M38 carbine: how accurate *should* it be?
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Thread: M38 carbine: how accurate *should* it be?

  1. #1
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    Question M38 carbine: how accurate *should* it be?

    Range outing today, 1943-date M38 carbine. All ammo was Prvi Partizan FMJ.

    Match ammo did better than ordinary Prvi blue box 54R, I got pretty consistent 4 1/2 to 5 1/2" groups at 60 yards with it. Blue box Prvi did much worse: 9 1/2" groups.

    When the barrel was cold I could hit a 2-foot gong at 200 yards with Match Prvi; after the barrel warmed up I couldn't seem to hit it, anymore.

    Would you say this accuracy is above, below, or roughly on-par with the ordinary M38 carbine?
    "Between two groups of people who want to make inconsistent kinds of worlds, I see no remedy but force."

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    I don't know about all of them but the ones I owned (and the reason I stopped buying them) is that they were terrible shooters, with or without shiny bores and with or without counterbore, which many of the ones I used to see for sale, had.
    That would bother me much less these days as ammo and range time have grown more scarce...but I already have too many milsurp toys to lust after more/different versions.

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    That is not acceptable accuracy and you can do a few things to improve upon it. I am assuming you are an average shooter and do the basics of marksmanship correctly. That said, your rifle is shooting 12 MOA at 200 yds..awful. Your 60 yd accuracy is equally awful.

    I'd do the following :

    a. Get a set of Eye Pal so you can clearly see sights boldly : link is
    http://eyepalusa.com/
    I use a set the last 10 yrs: they work. This will bring in your groups.
    Costs is about $25...its worth it.

    b. Snip one coil off your firing pin spring...that lightens trigger pull and will
    contribute to accuracy.

    I suspect you can bring in your groups to 2 to 2.5 inches at 100 yds and 5 inches at 200 yds.

    With the short sight radius of the M38, its tough to shoot tight shot groups but 2.5 inches at
    100 yds is achievable. Your Prvi ammo will do that .

    I did all these things when accuracy testing M44 and M38 carbines and results were fine but you
    may have to shim the M38 if you want to chase out the final dregs of accuracy. I did this using 3x5 card, oiled and cut. Granted a temporary fix but lasted 10 yrs so I am good with it. I had to shim
    under the barrel right at the end of the fore end wood for a bit of upward pressure. Also make sure your action screws are tight...that can screw up any test...and yes, I have forgot to check and flog myself for not doing pre shooting check of screws.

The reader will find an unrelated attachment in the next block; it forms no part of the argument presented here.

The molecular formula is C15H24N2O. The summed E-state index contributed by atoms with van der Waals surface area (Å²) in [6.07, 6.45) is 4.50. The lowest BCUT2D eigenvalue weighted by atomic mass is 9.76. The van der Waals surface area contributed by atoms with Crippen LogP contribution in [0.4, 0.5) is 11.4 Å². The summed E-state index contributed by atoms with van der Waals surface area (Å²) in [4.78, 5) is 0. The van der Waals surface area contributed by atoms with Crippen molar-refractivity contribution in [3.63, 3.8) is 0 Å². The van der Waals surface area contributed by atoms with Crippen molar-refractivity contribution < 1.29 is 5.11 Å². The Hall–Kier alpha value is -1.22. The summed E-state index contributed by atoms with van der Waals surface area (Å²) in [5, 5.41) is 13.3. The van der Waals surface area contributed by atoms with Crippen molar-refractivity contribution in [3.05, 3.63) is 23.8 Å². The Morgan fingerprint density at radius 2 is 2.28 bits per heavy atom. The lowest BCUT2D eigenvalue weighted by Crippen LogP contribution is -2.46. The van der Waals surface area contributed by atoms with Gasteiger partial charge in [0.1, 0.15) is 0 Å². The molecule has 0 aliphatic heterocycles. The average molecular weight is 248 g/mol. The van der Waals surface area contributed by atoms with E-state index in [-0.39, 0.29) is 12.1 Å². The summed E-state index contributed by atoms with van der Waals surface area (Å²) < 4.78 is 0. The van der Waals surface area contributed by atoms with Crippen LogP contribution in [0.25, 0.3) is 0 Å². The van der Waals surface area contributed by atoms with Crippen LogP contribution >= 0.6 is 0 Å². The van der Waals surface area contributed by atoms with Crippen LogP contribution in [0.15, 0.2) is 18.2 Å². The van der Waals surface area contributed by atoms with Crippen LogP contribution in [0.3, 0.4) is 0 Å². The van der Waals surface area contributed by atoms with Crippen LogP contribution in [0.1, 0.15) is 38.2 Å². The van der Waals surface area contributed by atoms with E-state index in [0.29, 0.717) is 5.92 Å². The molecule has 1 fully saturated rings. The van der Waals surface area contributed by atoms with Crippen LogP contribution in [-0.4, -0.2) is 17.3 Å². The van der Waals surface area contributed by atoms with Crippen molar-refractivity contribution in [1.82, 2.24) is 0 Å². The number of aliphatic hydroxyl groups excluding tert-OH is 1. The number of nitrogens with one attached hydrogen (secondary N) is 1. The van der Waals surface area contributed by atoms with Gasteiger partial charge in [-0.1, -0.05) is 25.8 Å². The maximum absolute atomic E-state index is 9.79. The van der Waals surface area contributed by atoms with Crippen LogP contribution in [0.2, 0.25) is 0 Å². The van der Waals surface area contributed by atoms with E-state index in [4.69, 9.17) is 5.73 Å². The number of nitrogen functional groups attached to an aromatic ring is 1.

That you ask the accuracy question means you want accuracy and I think you can bring better accuracy in with your M38.

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    Minute of Nazi helmet at 100 meters should suffice.

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    So you made one trip to the range and want instant accuracy. Yeah that sounds about normal these days. Take about 4 or 5 more trips to the range and then make changes after you are tuned to the rifle. Till then all you are doing is chasing a shadow of what you and the rifle might be able to do after you know each other. Oh you might get lucky and find some things out but till about the 5 trip up there with the same ammo and you getting to know the rifle it will just be hit or miss and pure luck. Been there a million times and know what I am telling you trust me! Bill
    zeebill live from the hills of West Virginia!

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    I always thought of the carbines as a noise maker and range toy. The two I have are better than 4 or 5" at 60 yards though. If I want to shoot "half" decent groups I get the PU out or one of my M91's.

    I would slug the bore and see what it is. You might be surprised that Privi might be rattling down the bore when you shoot it.

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    I agree that unless there is an issue with the bore, you should be able to get better groupings. These were fired with my M91/38 from a rest. The large group is with "blue box" PPU. The tight group is with hand loads utilizing .312 diameter bullets.


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    Thumbs up

    Was not expecting "instant accuracy," just wondering how near, or far, this one is from standard/acceptable performance.

    Per Bill's suggestion, I'll head back out with it and continue. Will read up on slugging, too, and bookmark this page to save the other recommended steps.